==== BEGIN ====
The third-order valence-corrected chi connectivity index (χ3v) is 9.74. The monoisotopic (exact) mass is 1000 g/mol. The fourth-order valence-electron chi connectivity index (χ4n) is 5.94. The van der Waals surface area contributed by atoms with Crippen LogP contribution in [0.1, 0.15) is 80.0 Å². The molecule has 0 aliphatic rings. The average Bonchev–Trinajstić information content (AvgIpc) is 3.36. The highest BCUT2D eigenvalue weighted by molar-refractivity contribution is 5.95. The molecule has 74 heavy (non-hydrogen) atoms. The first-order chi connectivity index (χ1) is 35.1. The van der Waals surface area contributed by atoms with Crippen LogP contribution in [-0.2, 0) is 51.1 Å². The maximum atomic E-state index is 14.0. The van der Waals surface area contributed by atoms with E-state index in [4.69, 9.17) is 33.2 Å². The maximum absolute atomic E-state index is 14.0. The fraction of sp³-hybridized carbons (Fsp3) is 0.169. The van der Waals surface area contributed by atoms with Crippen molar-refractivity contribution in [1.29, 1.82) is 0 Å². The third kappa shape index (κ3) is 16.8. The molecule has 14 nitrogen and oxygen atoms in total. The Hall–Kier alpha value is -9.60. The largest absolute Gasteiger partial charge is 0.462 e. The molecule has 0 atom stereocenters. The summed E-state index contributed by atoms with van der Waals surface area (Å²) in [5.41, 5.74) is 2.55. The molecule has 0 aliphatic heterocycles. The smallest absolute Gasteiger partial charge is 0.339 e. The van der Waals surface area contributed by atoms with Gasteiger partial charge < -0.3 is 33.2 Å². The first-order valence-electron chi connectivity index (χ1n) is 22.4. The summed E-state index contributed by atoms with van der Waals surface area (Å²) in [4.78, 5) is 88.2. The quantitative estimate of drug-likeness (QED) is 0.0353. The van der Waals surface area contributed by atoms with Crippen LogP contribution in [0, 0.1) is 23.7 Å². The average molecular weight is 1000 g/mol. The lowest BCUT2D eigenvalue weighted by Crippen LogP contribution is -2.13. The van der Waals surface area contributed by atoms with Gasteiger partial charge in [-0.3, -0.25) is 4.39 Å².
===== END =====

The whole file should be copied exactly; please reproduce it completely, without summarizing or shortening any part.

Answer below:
The third-order valence-corrected chi connectivity index (χ3v) is 9.74. The monoisotopic (exact) mass is 1000 g/mol. The fourth-order valence-electron chi connectivity index (χ4n) is 5.94. The van der Waals surface area contributed by atoms with Crippen LogP contribution in [0.1, 0.15) is 80.0 Å². The molecule has 0 aliphatic rings. The average Bonchev–Trinajstić information content (AvgIpc) is 3.36. The highest BCUT2D eigenvalue weighted by molar-refractivity contribution is 5.95. The molecule has 74 heavy (non-hydrogen) atoms. The first-order chi connectivity index (χ1) is 35.1. The van der Waals surface area contributed by atoms with Crippen LogP contribution in [-0.2, 0) is 51.1 Å². The maximum atomic E-state index is 14.0. The van der Waals surface area contributed by atoms with E-state index in [4.69, 9.17) is 33.2 Å². The maximum absolute atomic E-state index is 14.0. The fraction of sp³-hybridized carbons (Fsp3) is 0.169. The van der Waals surface area contributed by atoms with Crippen molar-refractivity contribution in [1.29, 1.82) is 0 Å². The third kappa shape index (κ3) is 16.8. The molecule has 14 nitrogen and oxygen atoms in total. The Hall–Kier alpha value is -9.60. The largest absolute Gasteiger partial charge is 0.462 e. The molecule has 0 atom stereocenters. The summed E-state index contributed by atoms with van der Waals surface area (Å²) in [5.41, 5.74) is 2.55. The molecule has 0 aliphatic heterocycles. The smallest absolute Gasteiger partial charge is 0.339 e. The van der Waals surface area contributed by atoms with Gasteiger partial charge < -0.3 is 33.2 Å². The first-order valence-electron chi connectivity index (χ1n) is 22.4. The summed E-state index contributed by atoms with van der Waals surface area (Å²) in [4.78, 5) is 88.2. The quantitative estimate of drug-likeness (QED) is 0.0353. The van der Waals surface area contributed by atoms with Crippen LogP contribution in [0, 0.1) is 23.7 Å². The average molecular weight is 1000 g/mol. The lowest BCUT2D eigenvalue weighted by Crippen LogP contribution is -2.13. The van der Waals surface area contributed by atoms with Gasteiger partial charge in [-0.3, -0.25) is 4.39 Å².